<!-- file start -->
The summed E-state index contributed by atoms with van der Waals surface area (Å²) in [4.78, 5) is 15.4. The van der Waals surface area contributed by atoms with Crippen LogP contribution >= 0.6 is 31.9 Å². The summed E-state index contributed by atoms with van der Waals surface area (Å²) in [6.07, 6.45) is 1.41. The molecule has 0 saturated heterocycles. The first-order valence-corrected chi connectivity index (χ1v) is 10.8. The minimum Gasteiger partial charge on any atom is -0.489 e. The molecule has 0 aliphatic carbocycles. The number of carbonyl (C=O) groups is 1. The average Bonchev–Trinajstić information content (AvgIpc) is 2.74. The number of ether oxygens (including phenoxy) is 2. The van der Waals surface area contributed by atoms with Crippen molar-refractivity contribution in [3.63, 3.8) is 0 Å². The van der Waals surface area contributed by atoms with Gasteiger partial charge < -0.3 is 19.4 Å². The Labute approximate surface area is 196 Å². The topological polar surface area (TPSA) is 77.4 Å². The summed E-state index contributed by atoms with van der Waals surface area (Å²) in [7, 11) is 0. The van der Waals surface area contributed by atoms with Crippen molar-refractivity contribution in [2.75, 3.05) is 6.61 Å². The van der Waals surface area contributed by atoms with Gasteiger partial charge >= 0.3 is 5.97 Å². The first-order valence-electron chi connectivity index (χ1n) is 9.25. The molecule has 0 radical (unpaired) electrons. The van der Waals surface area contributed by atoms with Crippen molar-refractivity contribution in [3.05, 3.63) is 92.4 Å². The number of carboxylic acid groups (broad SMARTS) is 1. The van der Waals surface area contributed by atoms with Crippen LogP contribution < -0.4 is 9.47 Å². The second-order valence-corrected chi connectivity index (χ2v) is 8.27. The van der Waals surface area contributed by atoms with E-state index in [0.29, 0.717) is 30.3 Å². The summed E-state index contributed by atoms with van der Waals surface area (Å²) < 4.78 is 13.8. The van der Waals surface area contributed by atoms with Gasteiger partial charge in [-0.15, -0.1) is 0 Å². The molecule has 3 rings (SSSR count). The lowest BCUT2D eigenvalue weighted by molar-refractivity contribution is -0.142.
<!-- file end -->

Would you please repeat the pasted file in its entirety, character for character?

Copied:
The summed E-state index contributed by atoms with van der Waals surface area (Å²) in [4.78, 5) is 15.4. The van der Waals surface area contributed by atoms with Crippen LogP contribution >= 0.6 is 31.9 Å². The summed E-state index contributed by atoms with van der Waals surface area (Å²) in [6.07, 6.45) is 1.41. The molecule has 0 saturated heterocycles. The first-order valence-corrected chi connectivity index (χ1v) is 10.8. The minimum Gasteiger partial charge on any atom is -0.489 e. The molecule has 0 aliphatic carbocycles. The number of carbonyl (C=O) groups is 1. The average Bonchev–Trinajstić information content (AvgIpc) is 2.74. The number of ether oxygens (including phenoxy) is 2. The van der Waals surface area contributed by atoms with Crippen molar-refractivity contribution in [3.63, 3.8) is 0 Å². The van der Waals surface area contributed by atoms with Gasteiger partial charge < -0.3 is 19.4 Å². The Labute approximate surface area is 196 Å². The topological polar surface area (TPSA) is 77.4 Å². The summed E-state index contributed by atoms with van der Waals surface area (Å²) in [7, 11) is 0. The van der Waals surface area contributed by atoms with Crippen molar-refractivity contribution in [2.75, 3.05) is 6.61 Å². The van der Waals surface area contributed by atoms with Gasteiger partial charge >= 0.3 is 5.97 Å². The first-order valence-electron chi connectivity index (χ1n) is 9.25. The molecule has 0 radical (unpaired) electrons. The van der Waals surface area contributed by atoms with Crippen molar-refractivity contribution in [3.05, 3.63) is 92.4 Å². The number of carboxylic acid groups (broad SMARTS) is 1. The van der Waals surface area contributed by atoms with Crippen LogP contribution < -0.4 is 9.47 Å². The second-order valence-corrected chi connectivity index (χ2v) is 8.27. The van der Waals surface area contributed by atoms with E-state index in [0.29, 0.717) is 30.3 Å². The summed E-state index contributed by atoms with van der Waals surface area (Å²) < 4.78 is 13.8. The van der Waals surface area contributed by atoms with Gasteiger partial charge in [-0.15, -0.1) is 0 Å². The molecule has 3 rings (SSSR count). The lowest BCUT2D eigenvalue weighted by molar-refractivity contribution is -0.142.